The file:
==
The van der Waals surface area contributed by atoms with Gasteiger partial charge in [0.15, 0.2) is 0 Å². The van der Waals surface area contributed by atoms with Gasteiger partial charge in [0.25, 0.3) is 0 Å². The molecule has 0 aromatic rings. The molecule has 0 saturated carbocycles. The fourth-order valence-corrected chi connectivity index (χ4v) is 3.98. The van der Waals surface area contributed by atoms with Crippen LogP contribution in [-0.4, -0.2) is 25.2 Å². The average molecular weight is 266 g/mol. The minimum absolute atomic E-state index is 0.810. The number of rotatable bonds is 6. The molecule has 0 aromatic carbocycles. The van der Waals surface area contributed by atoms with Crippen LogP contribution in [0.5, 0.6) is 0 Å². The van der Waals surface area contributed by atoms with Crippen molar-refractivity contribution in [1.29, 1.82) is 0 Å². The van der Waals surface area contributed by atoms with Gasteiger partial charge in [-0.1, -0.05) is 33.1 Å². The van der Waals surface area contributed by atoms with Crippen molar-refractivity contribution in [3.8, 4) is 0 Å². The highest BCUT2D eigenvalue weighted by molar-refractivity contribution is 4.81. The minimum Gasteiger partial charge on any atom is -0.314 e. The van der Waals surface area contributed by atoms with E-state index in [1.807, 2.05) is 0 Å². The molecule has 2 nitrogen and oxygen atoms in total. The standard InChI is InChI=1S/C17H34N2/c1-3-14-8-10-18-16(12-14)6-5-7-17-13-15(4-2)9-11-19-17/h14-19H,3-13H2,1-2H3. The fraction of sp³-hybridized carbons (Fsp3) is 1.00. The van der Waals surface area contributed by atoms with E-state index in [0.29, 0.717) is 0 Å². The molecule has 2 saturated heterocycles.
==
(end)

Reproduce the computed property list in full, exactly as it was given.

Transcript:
The van der Waals surface area contributed by atoms with Gasteiger partial charge in [0.15, 0.2) is 0 Å². The van der Waals surface area contributed by atoms with Gasteiger partial charge in [0.25, 0.3) is 0 Å². The molecule has 0 aromatic rings. The molecule has 0 saturated carbocycles. The fourth-order valence-corrected chi connectivity index (χ4v) is 3.98. The van der Waals surface area contributed by atoms with Crippen LogP contribution in [-0.4, -0.2) is 25.2 Å². The average molecular weight is 266 g/mol. The minimum absolute atomic E-state index is 0.810. The number of rotatable bonds is 6. The molecule has 0 aromatic carbocycles. The van der Waals surface area contributed by atoms with Crippen LogP contribution in [0.5, 0.6) is 0 Å². The van der Waals surface area contributed by atoms with Crippen molar-refractivity contribution in [1.29, 1.82) is 0 Å². The van der Waals surface area contributed by atoms with Gasteiger partial charge in [-0.1, -0.05) is 33.1 Å². The van der Waals surface area contributed by atoms with Crippen molar-refractivity contribution in [3.8, 4) is 0 Å². The highest BCUT2D eigenvalue weighted by molar-refractivity contribution is 4.81. The minimum Gasteiger partial charge on any atom is -0.314 e. The van der Waals surface area contributed by atoms with E-state index in [1.807, 2.05) is 0 Å². The molecule has 2 nitrogen and oxygen atoms in total. The standard InChI is InChI=1S/C17H34N2/c1-3-14-8-10-18-16(12-14)6-5-7-17-13-15(4-2)9-11-19-17/h14-19H,3-13H2,1-2H3. The fraction of sp³-hybridized carbons (Fsp3) is 1.00. The van der Waals surface area contributed by atoms with E-state index in [0.29, 0.717) is 0 Å². The molecule has 2 saturated heterocycles.